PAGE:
I am a book reader because I love to escape and imagine the lives of others. Books are a way to touch lives that I would never be able to reach in my limited, brief time here on Earth. I have spent my 40 something years here mostly in the United States, post colonialism and legal slavery, with access to the Internet at my fingertips for the half of my life that seems most relevant to me now. With all the luck that brought me here, to this life in this world right now, it feels small to admit that in my day to day life, I can often be so overwhelmed by the things that I am doing that I forget to consider what life is also life, for so many others, in this same right here, right now. I will never know personally what it is like to be a child fleeing from violence directly into the arms of an uncaring world. I cannot know and experience that for myself, but I can read about that experience. And maybe, if I open myself up to it, maybe reading about that experience might help me understand someone else in this world a bit better. I have no idea what to do with that most of the time – as other readers, what do you do? What can we do after we read something so powerful, besides allow ourselves to be changed by the knowing?
What I’m saying is this book transports you, and now that I’m back in my world, writing about this book on a Sunday morning with my coffee and bagel, the next book in my TBR pile beckoning, I feel there’s still a part of me in the “strange paradise” Omar El Akkad has created with his words. We can turn off CNN when they talk about “the refugee crisis”, we can look away, but El Akkad brings us back and uses the power of fiction to ask us to really consider the people impacted by war – and the hegemony of the Western world.
This poignant novel tells the story of Amir Utu, a young boy from Syria whose life has recently entailed near constant fleeing. First his family is relocated from Homs to Damascus after their home is destroyed by bombs. From there, they travel to Alexandria in an attempt to start a new life. Amir’s father has died, and his mother has remarried his uncle (known to Amir as Quiet Uncle, for his timid approach to life). One day Amir follows his uncle and winds up on a boat with people of various nationalities, traveling towards the West. I’m recapping this in a linear fashion, but the far more talented author opts to alternate chapters between Before and After – because, in the first chapter, what we learn is that the boat has crashed onto the shore of an island outside of Greece. This island caters to wealthy people from Western nations, tourists whose money might fuel the economy but also drains the existing culture from the island. Before chapters give context to how Amir ends up on the boat, and what he experiences as the boat travels across the sea before its inevitable demise. After chapters detail what happens when Amir opens his eyes on the island.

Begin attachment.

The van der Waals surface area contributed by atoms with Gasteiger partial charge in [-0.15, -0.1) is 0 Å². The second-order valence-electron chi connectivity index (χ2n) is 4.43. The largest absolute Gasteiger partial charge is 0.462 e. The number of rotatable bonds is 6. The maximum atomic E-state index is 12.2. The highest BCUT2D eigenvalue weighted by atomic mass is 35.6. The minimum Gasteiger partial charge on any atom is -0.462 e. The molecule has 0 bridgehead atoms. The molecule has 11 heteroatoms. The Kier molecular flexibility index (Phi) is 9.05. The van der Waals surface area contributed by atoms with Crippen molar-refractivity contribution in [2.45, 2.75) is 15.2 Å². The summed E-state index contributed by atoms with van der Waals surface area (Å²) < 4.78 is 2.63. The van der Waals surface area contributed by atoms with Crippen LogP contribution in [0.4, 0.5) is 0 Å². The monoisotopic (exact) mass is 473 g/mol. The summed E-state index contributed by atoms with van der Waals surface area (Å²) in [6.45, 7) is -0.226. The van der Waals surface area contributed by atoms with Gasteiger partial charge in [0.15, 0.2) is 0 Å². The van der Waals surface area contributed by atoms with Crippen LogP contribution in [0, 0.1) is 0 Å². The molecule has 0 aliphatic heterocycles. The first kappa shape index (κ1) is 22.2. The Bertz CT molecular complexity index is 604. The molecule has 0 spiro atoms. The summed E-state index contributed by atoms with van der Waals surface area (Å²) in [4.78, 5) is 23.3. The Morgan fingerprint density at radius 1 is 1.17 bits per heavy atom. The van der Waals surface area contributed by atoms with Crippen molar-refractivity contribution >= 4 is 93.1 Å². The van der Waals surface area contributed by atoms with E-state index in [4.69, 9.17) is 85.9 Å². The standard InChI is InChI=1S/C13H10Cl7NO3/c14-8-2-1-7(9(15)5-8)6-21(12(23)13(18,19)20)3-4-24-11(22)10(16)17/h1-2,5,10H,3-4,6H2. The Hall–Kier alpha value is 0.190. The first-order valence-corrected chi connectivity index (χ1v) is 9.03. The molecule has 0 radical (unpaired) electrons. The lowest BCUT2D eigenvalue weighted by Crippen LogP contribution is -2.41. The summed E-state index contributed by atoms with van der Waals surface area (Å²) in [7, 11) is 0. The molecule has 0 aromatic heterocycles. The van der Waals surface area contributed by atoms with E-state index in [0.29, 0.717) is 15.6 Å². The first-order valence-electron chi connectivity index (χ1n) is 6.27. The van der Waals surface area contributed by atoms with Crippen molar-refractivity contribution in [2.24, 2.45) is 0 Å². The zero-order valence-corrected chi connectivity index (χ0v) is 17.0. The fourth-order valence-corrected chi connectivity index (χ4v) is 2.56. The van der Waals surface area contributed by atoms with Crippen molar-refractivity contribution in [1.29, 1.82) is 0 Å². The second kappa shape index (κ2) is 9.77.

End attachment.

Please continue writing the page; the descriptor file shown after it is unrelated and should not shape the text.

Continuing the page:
Amir is helped by Vanna, a teenage girl on the island who stumbles across Amir and is moved to help him find safety. Together, they evade the authorities, whose “help” they feel certain would only lead to further suffering. They do not speak the same language, but they find a universal understanding in communicating their mutual need to see Amir to safety, such as they can find it.
This books speaks to who we feel deserves pity (connected to what we think of as kindness – but, as a character in this novel observes, what is a prerequisite for kindness? Can someone with less power be seen to be offering “kindness”?). It also speaks to who we feel deserves protection, who is worthy of help. The writing itself in this novel is spare, mostly conversations between passengers on the boat in the “Before” sections – but these are full of gutting observations. In later chapters, the After section ratchets up the action just a bit, propelling the novel towards a very compelling ending.
I’d really like to talk spoilers, because the last chapter of the book sort of blew the whole thing wide open for me and made me reconsider the title. I’m not entirely certain how to post a spoiler in a review so I’ll avoid that for now – but, should anyone feel like further discussing this novel after reading it, please do let me know. For this review I’ll say that the ending was powerful and leave it at that.
I recommend this book – but also, be aware that it is not “light” reading. It’s not the right book for your beach vacation, certainly. It’s a novel that will make you feel the writer’s anger about global inequalities and experience that alongside him. I don’t think I have much of a choice except to move forward – we all must keep living our lives – but also, I very much have the choice to let this book change me, and I hope that I am able to return to that as often as I need to. We can and we must make choices that help make the world safer for all of us, in whatever ways we have the power to do that.